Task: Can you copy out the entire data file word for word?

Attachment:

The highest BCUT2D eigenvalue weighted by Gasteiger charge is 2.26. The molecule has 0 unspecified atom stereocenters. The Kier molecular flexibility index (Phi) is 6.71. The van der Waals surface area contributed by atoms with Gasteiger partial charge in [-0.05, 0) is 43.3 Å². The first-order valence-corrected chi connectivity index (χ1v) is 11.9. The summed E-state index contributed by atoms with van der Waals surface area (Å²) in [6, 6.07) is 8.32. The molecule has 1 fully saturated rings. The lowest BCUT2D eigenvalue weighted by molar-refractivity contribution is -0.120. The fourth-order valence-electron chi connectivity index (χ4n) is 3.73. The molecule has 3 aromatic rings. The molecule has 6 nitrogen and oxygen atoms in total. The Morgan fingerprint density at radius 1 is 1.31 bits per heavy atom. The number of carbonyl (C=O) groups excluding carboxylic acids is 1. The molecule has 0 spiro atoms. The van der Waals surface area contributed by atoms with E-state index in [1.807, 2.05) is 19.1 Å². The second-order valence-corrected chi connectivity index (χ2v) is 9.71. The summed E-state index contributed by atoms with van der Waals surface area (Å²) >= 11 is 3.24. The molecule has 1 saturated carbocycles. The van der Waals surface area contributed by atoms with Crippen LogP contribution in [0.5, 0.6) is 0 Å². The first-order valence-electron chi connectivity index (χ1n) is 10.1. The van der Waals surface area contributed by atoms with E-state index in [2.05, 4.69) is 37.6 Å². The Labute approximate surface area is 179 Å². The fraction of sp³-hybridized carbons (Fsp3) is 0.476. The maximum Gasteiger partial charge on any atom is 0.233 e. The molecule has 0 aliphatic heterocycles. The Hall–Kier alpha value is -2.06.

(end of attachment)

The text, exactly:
The highest BCUT2D eigenvalue weighted by Gasteiger charge is 2.26. The molecule has 0 unspecified atom stereocenters. The Kier molecular flexibility index (Phi) is 6.71. The van der Waals surface area contributed by atoms with Gasteiger partial charge in [-0.05, 0) is 43.3 Å². The first-order valence-corrected chi connectivity index (χ1v) is 11.9. The summed E-state index contributed by atoms with van der Waals surface area (Å²) in [6, 6.07) is 8.32. The molecule has 1 fully saturated rings. The lowest BCUT2D eigenvalue weighted by molar-refractivity contribution is -0.120. The fourth-order valence-electron chi connectivity index (χ4n) is 3.73. The molecule has 3 aromatic rings. The molecule has 6 nitrogen and oxygen atoms in total. The Morgan fingerprint density at radius 1 is 1.31 bits per heavy atom. The number of carbonyl (C=O) groups excluding carboxylic acids is 1. The molecule has 0 spiro atoms. The van der Waals surface area contributed by atoms with E-state index in [1.807, 2.05) is 19.1 Å². The second-order valence-corrected chi connectivity index (χ2v) is 9.71. The summed E-state index contributed by atoms with van der Waals surface area (Å²) >= 11 is 3.24. The molecule has 1 saturated carbocycles. The van der Waals surface area contributed by atoms with Crippen LogP contribution in [0.5, 0.6) is 0 Å². The first-order valence-electron chi connectivity index (χ1n) is 10.1. The van der Waals surface area contributed by atoms with E-state index in [2.05, 4.69) is 37.6 Å². The Labute approximate surface area is 179 Å². The fraction of sp³-hybridized carbons (Fsp3) is 0.476. The maximum Gasteiger partial charge on any atom is 0.233 e. The molecule has 0 aliphatic heterocycles. The Hall–Kier alpha value is -2.06.